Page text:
Letters on the Revolutions: Can We Solve the Catch-22?

  • 2011•03•31

    Howard Hudson

    As regimes splinter across the Middle East and North Africa (MENA), researchers from the Maastricht Graduate School of Governance came together to share their views on the region and its future. Will democracy take root as in Eastern Europe 20 years ago? Will each country chart its own course? Or will the region slip back into the deadly circular logic of a “Catch 22“?

    To understand the long-term context, Ph.D. fellows Zina Nimeh (from Jordan) and Sepideh Yousefzadeh (from Iran) gave a series of personal accounts and analyses. Our third contributor, “Georgia” (not her real name), works for an international body in the Persian Gulf and chose not to reveal her identity.

    Counting sacrifices and blessings

    For Yousefzadeh, leaving her job in Iran was the first of many sacrifices: “As a UNICEF staff member, I was not allowed to join the protests [against President Ahmadinejad after the disputed elections of June 2009]. So I had to make a choice between my career and my duty as a citizen to bring democratic changes to my society. I chose the struggle.”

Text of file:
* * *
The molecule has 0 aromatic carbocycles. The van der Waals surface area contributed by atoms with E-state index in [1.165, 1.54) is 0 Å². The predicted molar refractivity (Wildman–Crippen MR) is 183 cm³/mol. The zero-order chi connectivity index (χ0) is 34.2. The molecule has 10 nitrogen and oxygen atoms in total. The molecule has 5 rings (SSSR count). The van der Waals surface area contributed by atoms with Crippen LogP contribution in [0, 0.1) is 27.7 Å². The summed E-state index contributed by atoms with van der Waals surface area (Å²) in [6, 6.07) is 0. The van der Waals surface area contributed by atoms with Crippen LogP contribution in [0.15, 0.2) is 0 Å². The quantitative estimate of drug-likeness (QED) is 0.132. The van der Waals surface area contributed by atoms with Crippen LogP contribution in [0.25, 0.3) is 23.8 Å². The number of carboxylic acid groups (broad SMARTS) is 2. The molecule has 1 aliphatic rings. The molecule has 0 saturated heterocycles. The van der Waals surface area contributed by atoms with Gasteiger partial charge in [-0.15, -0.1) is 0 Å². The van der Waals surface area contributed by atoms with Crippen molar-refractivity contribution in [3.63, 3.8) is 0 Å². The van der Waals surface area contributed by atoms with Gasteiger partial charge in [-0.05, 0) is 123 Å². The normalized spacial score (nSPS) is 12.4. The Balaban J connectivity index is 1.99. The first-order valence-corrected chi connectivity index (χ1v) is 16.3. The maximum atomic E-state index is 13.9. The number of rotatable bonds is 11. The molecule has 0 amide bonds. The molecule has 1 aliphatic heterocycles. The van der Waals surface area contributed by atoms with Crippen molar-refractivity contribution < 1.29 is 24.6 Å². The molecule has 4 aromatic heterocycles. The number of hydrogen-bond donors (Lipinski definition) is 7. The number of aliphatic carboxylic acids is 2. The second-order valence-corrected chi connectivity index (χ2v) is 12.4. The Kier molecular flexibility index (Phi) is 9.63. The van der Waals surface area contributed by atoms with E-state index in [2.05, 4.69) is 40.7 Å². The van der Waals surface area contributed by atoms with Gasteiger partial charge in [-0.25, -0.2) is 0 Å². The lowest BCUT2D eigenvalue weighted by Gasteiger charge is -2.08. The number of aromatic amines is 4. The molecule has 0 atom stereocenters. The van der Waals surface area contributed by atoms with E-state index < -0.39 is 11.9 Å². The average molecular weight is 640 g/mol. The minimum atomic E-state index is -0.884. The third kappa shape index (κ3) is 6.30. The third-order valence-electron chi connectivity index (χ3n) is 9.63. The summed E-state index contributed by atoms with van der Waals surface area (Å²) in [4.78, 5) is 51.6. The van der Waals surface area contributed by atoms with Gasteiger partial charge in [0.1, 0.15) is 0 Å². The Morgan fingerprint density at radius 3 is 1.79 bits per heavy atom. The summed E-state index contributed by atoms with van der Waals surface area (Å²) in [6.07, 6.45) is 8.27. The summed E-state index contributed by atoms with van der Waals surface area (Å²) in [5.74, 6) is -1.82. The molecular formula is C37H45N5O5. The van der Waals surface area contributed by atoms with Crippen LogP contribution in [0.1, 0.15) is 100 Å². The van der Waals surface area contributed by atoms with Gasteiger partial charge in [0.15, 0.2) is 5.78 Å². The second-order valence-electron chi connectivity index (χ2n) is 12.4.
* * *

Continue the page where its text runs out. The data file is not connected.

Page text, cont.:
“Like many others, I would count the days to the next protest. There were times of real fear and the days between the demonstrations were the hardest…. There were times when we would walk with a long green piece of fabric above our heads. Those were moments of hope, marked by the harmony and synergy of the protesters.”

    Then came the crackdown: “My close friend was arrested and thrown in jail. I couldn’t stop thinking about her. What is she eating? Is she warm? Will she be released? You are sorry for anyone imprisoned unjustly, but having a close friend detained makes the experience all the more tangible.”

    So how can Iranians, Libyans and others overcome these obstacles? Should they be ready to make the ultimate sacrifice? No, says Yousefzadeh. “We have to avoid not only committing but also suffering further violence. We are struggling for a better life, and the means to get there cannot be martyrdom. The massacre in Libya cannot be explained by the ‘price we pay for freedom’.”

    “I have the same feeling for what is going on in Iran; and I no longer think that street protests are the right strategy. Turmoil is part of the process but these sudden revolutionary changes are more likely to leave us with extreme options for negotiations.”

    Foreign powers and future generations

    Yousefzadeh also warns us to remember the role of outside stakeholders. “This process not only involves the Middle East; it also involves the EU and the US, and their strategic alliances. From a long-term perspective, outside players are more significant than individual countries in the Middle East because their predefined ‘interests’ do not always support democracy. Their support is not important per se, but their reactions linked to their fears or interests could weaken the movement.